Following the March 2010 passage of health care reform, health insurance in Texas and across the country was dramatically changed. One big change that affects how consumers buy health insurance in general involves publically run exchanges on both the federal and state level. Rather than just buying insurance from private companies, whether through an employer or on your own, these exchanges would allow people to purchase government-backed health insurance policies.
Texas has been slow to react, as the state generally dismisses health care reform as an abuse of government power and one that negatively affects the nation’s economic well being. But one politician is attempting to create a Texas-run exchange rather than subject Texans to the federal plan options. State Representative John Zerwas, a republican from Katy, TX, wants to create a Texas health insurance “connector,” or simplified insurance market, that would supersede our state’s adherence to the federal plan.
“My opposition to the federal health care reforms is no secret, and I continue to support Attorney General Greg Abbott’s efforts to have the law declared unconstitutional,” said Zerwas. “But the ‘connector concept’ has been around for decades and did not originate with Obamacare…Quite frankly, it is something that we should consider on its own merits regardless of the fate of the federal reforms.”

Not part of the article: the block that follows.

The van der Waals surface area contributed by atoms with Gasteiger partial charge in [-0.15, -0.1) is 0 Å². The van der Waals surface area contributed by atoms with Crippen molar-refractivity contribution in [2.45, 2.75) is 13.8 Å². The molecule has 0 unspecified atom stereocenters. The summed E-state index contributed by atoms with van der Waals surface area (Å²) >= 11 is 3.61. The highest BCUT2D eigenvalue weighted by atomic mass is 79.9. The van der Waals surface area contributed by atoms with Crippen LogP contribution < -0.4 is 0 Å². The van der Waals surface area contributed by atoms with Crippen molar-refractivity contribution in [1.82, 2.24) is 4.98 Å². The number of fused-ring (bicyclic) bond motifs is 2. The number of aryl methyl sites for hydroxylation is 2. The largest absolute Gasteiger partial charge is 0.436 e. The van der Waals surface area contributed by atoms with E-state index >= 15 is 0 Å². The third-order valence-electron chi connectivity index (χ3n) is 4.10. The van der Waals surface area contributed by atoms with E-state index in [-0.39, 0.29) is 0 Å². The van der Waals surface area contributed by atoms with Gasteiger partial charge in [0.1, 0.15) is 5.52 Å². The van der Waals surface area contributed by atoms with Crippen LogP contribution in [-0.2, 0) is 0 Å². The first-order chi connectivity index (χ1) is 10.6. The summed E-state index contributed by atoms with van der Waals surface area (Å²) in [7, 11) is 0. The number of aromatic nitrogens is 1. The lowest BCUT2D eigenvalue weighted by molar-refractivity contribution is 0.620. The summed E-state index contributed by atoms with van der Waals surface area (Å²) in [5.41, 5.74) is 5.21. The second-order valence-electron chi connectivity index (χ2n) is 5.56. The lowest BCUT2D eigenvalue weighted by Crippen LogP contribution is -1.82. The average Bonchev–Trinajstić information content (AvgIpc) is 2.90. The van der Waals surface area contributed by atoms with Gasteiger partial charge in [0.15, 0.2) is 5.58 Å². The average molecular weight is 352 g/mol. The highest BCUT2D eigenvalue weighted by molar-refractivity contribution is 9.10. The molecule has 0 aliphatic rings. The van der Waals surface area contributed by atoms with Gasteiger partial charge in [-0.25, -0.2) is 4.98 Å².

The state-run market would, in theory, make it easier for consumers to compare standard coverage plans, and also help to dole out federal subsidies to low income individuals and families in need of affordable Texas health insurance.
Zerwas’ plan would supplement, not replace, the private Texas health insurance market. He says that major lobby groups comprised of doctors, hospitals and big businesses endorse the program, which would be overseen by board members ranging from health professionals to consumers and businesses.
It’s yet to be seen how all this will play out, but establishing state control over the exchange may be a better option than leaving it in the hands of the federal government, which to this point has not engendered much confidence in its handling of health care policies.